Dubbed “the new Ruthie Henshall”, Edinburgh-born Rachel trained at Motherwell College and graduated from the London School of Musical Theatre before winning her dream panto role alongside the Krankies, John Barrowman and Melanie Masson in Cinderella at the Clyde Auditorium last year. Also a model, she’s shot a billboard advert for the Scottish Rugby Union and appeared in a Heinz TV commercial. It’s on stage where she’s most likely to make her mark, however, with Evening News entertainment editor Liam Rudden having this to say about her: “Rachel’s crystal clear vocals, amazing range and warm stage presence single her out as a star of the future.”
Blair Anderson, actor
Young Blair already has some impressive theatre credits to his name – and the list just grows and grows. He’s currently starring as Robertson Ay in Disney and Cameron Mackintosh’s multi award-winning musical Mary Poppins, which arrives at the Festival Theatre this spring. “Not only does Blair have a great stage presence and singing ability, he has innate comic timing, which should guarantee him a long and varied stage career,” says Liam Rudden.
Freya Mavor, actress
Former Mary Erskine’s pupil Freya first shot to stardom playing the Queen Bee bitch in E4’s Skins, and her star has been on the rise ever since. Having secured a nomination as Best Actress in the TV Choice Awards, become the face of wool brand Pringles, and been named Fashion Icon of the Year at the Scottish Fashion Awards – all in 2011 – the blonde bombshell from Canonmills went on star in the smash-hit musical Sunshine On Leith and on TV in both Channel 4’s Restoration drama New Worlds and the BBC’s adaptation of Philippa Gregory’s historical romp The White Queen. Freya made her first splash on the big screen alongside Karen Gillan in the British rom-com Not Another Happy Ending in 2013, and last year she starred in the French film The Lady In The Car With Glasses And A Gun (La Dame dans l’auto avec des lunettes et un fusil). In 2016, Freya’s film career is set to go up several more notches when she appears in the screen adaptation of the Julian Barnes novel The Sense Of An Ending, which co-stars Jim Broadbent, Charlotte Rampling and Emily Mortimer. It goes without saying, but it looks like it’s only a matter of time before Hollywood comes calling.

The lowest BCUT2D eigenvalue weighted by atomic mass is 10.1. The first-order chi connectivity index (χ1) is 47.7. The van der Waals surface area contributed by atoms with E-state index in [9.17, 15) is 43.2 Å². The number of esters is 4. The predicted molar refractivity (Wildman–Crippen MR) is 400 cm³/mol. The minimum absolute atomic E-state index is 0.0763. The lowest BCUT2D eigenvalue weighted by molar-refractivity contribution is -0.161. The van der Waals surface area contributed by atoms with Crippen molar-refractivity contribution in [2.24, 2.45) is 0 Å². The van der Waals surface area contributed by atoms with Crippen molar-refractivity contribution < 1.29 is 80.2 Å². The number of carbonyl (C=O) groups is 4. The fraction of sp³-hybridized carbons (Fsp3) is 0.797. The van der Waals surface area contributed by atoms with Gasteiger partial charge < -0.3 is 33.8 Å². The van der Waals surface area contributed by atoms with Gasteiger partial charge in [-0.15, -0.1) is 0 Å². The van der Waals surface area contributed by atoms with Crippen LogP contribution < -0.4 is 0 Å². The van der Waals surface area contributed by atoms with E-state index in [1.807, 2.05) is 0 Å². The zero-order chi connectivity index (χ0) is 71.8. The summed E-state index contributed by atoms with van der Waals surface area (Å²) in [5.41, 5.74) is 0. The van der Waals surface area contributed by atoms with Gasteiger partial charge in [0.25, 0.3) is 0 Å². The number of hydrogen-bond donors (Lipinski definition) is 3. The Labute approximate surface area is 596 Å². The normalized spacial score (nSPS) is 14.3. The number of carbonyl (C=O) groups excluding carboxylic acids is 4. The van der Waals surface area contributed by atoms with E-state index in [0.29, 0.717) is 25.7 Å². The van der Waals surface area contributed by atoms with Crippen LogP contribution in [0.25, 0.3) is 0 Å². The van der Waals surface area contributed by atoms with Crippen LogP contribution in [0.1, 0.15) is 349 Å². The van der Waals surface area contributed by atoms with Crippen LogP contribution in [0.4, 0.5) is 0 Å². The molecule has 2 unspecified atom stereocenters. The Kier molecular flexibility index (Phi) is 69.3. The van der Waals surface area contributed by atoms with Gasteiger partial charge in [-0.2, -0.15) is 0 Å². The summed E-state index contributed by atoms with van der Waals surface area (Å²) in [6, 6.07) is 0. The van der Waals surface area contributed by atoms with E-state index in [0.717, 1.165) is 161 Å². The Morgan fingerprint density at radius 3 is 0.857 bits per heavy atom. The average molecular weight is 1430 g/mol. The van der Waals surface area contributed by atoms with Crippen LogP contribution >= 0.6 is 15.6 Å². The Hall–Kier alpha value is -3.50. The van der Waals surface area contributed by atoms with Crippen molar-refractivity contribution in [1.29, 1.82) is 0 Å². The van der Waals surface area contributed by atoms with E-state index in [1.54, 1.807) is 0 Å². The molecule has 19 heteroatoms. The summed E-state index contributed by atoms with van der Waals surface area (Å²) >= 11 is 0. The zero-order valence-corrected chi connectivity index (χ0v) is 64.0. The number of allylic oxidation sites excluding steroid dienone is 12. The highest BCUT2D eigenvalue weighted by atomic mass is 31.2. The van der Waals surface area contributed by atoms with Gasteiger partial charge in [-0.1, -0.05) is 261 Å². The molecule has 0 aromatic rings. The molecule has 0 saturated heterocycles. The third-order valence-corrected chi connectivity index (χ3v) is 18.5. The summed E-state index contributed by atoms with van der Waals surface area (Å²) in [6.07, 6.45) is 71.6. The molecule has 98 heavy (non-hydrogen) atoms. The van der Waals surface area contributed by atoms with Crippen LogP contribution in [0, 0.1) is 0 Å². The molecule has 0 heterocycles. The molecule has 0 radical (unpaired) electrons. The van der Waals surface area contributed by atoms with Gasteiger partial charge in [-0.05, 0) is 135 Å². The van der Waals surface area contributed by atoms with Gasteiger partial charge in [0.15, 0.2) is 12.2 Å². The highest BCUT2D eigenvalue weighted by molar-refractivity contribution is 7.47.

Nina Nesbitt, singer
The Edinburgh-born pop princess is already a well-kent name thanks to the hit singles Stay Out and Way In The World and a debut album which briefly made it to No.1 on the UK charts before ending its opening week at No.11. But after two years out of the spotlight, during which time she’s been writing music that “represents a new state of mind, a new person and a new life”, Nina is set to come back with a bang when her Modern Love EP is released on February 5 on Island Records. Now 21, the half Scottish, half Swedish singer, who attended Balerno High School, says the new EP is a “big departure from the 17-year-old girl with an acoustic guitar but it feels like the most honest music I’ve ever written”. Nina’s army of Nesbians will be pleased to know that lead single Chewing Gum will be revealed this year.